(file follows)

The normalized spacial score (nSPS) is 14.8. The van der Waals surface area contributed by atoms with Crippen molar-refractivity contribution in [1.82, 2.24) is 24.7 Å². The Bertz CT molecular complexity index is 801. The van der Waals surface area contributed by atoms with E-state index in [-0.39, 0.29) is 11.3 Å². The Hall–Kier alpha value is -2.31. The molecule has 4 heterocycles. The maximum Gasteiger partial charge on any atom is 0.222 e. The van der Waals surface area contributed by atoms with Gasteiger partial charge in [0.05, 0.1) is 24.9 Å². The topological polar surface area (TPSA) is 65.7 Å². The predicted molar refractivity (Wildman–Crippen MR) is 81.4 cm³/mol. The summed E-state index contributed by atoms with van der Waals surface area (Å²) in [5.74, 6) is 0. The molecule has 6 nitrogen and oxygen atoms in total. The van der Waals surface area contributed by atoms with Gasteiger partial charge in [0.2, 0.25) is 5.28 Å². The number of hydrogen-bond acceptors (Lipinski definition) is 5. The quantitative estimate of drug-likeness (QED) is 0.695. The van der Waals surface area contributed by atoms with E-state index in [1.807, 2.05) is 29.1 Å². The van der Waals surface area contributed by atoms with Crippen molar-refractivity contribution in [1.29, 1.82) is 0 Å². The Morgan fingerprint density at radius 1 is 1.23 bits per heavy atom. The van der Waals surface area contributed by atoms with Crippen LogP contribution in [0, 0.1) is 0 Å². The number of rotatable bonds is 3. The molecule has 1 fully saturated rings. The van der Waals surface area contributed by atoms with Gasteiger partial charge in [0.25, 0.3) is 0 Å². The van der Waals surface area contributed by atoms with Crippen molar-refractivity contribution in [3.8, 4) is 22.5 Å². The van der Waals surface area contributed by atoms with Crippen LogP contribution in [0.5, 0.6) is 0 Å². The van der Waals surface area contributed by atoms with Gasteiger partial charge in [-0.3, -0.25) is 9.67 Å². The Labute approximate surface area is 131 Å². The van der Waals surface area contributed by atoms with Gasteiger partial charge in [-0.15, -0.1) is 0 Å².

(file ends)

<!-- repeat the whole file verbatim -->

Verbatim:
The normalized spacial score (nSPS) is 14.8. The van der Waals surface area contributed by atoms with Crippen molar-refractivity contribution in [1.82, 2.24) is 24.7 Å². The Bertz CT molecular complexity index is 801. The van der Waals surface area contributed by atoms with E-state index in [-0.39, 0.29) is 11.3 Å². The Hall–Kier alpha value is -2.31. The molecule has 4 heterocycles. The maximum Gasteiger partial charge on any atom is 0.222 e. The van der Waals surface area contributed by atoms with Gasteiger partial charge in [0.05, 0.1) is 24.9 Å². The topological polar surface area (TPSA) is 65.7 Å². The predicted molar refractivity (Wildman–Crippen MR) is 81.4 cm³/mol. The summed E-state index contributed by atoms with van der Waals surface area (Å²) in [5.74, 6) is 0. The molecule has 6 nitrogen and oxygen atoms in total. The van der Waals surface area contributed by atoms with Gasteiger partial charge in [0.2, 0.25) is 5.28 Å². The number of hydrogen-bond acceptors (Lipinski definition) is 5. The quantitative estimate of drug-likeness (QED) is 0.695. The van der Waals surface area contributed by atoms with E-state index in [1.807, 2.05) is 29.1 Å². The van der Waals surface area contributed by atoms with Crippen molar-refractivity contribution in [1.29, 1.82) is 0 Å². The Morgan fingerprint density at radius 1 is 1.23 bits per heavy atom. The van der Waals surface area contributed by atoms with Crippen LogP contribution in [0, 0.1) is 0 Å². The number of rotatable bonds is 3. The molecule has 1 fully saturated rings. The van der Waals surface area contributed by atoms with Gasteiger partial charge in [0.25, 0.3) is 0 Å². The van der Waals surface area contributed by atoms with Crippen molar-refractivity contribution in [3.8, 4) is 22.5 Å². The van der Waals surface area contributed by atoms with Crippen LogP contribution in [0.5, 0.6) is 0 Å². The van der Waals surface area contributed by atoms with Gasteiger partial charge in [-0.3, -0.25) is 9.67 Å². The Labute approximate surface area is 131 Å². The van der Waals surface area contributed by atoms with Gasteiger partial charge in [-0.15, -0.1) is 0 Å².